Initially created in 1929 as the State Board of Barbers and Cosmeticians, the Board of Cosmetology was established as currently organized by Laws 1958, Chapter 101. Statutory authority is found at A.R.S. §§32-501 through 32-576. Regulatory rules are found at Arizona Administrative Code Title 4, Chapter 10 (A.A.C. R4-10-101 through R4-10-405.)
The broadest goal of the Board is to protect the public from the incompetent practice of cosmetology. To do this, the Board is tasked with creating and enforcing sanitary and safety standards in salons and schools, as well as within the general practice of cosmetology, aesthetics, and nail technology. Additional responsibilities include: issuing licenses; setting standards for salon services, whether mobile or in a fixed location; administering written and practical examinations (or contracting with a national professional organization to do so); and prescribing minimum curriculum standards for schools that train cosmetologists, aestheticians, nail technicians, hairstylists and instructors.
The State Board of Barbers and Cosmeticians, established in 1929 and amended in 1931, was reorganized in 1935 as two entities: the State Board of Beauty Culturist Examiners and the State Board of Barber Examiners. The current structure of the State Board of Cosmetology was established in 1958. In 1984, Board statutes were updated and reorganized, although the powers and duties of the Board remained essentially unchanged. See Laws 1929, Chapter 76; Laws 1931, Chapter 39; Laws 1935, Chapter 52; Laws 1958, Chapter 101 and Laws 1984, Chapter 280.
The initial Board consisted of three members, appointed by the Governor to three-year terms. Laws 1984, Chapter 280 increased the number of Board members to seven, including two practicing cosmetologists, one practicing nail technician, one active instructor, one school owner, one educator from outside cosmetology and nail technology, and one member of the public not associated with the field.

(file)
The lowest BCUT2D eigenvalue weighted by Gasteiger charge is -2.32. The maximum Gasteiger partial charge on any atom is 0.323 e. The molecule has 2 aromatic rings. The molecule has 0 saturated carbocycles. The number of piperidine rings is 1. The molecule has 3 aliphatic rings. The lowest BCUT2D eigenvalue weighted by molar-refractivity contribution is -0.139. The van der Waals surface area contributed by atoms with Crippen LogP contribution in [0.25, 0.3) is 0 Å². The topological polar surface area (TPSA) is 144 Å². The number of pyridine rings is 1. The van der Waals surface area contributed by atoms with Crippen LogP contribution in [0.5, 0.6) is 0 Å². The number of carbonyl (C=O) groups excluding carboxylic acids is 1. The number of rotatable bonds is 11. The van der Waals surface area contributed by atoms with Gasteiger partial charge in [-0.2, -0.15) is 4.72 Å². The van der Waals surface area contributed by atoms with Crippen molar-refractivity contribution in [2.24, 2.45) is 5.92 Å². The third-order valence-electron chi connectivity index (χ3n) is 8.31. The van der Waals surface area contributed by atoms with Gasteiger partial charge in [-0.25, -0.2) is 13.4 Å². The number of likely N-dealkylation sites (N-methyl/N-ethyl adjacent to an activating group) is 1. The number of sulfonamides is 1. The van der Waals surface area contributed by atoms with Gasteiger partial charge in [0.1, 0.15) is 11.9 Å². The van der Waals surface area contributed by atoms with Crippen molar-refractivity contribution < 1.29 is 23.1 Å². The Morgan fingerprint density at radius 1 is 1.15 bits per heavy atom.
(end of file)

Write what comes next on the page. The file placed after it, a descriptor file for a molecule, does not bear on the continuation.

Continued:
Laws 2000, Chapter 147 allowed the Board to either administer testing or to contract with a national professional organization; modified licensure requirements for aestheticians, cosmetologists, nail technicians and instructors; restructured fees for applications, exams, licenses and related services; and outlined confidentiality requirements for exams, grading, transcripts and investigations.
Two measures enacted in 2008 addressed responsibilities of the Board. Laws 2008, Chapter 183 provided an automatic, limited extension for various state-issued licenses, including those issued by the Board of Cosmetology, to members of the U.S. military while serving on active duty. Laws 2008, Chapter 232 allowed an aesthetician to perform cosmetic laser procedures after obtaining a license from the Arizona Radiation Regulatory Agency (ARRA). The Board is responsible for investigating complaints and is required to report to the ARRA any complaints received about training or performance of an aesthetician certified as a laser technician.
Laws 2011, Chapter 199 eliminated term limits for Board members; authorized the Executive Director of the Board to issue licenses; required certain coursework for applicants for a reciprocity license; and eliminated the requirement for the Board to mail a notice of renewal to a licensee.
Laws 2017, Chapter 12 established hairstyling as an activity regulated by the Board and outlined requirements to obtain a hairstylist license and a hairstylist instructor license. The measure also reduced the number of hours of instructor training required to obtain a cosmetologist and aesthetics instructor license.
- A.R.S. Title 32, Chapter 5, Articles 1 through 6
- Session Laws
- Laws 1929, Chapter 76
- Laws 1931, Chapter 39
- Laws 1935, Chapter 52
- Laws 1958, Chapter 101
- Laws 1984, Chapter 280
- Laws 2000, Chapter 147
- Laws 2008, Chapter 183 and Chapter 232
- Laws 2011, Chapter 1999
- Laws 2017, Chapter 12
- Administrative Code
- A.A.C. R4-10-101 through R4-10-405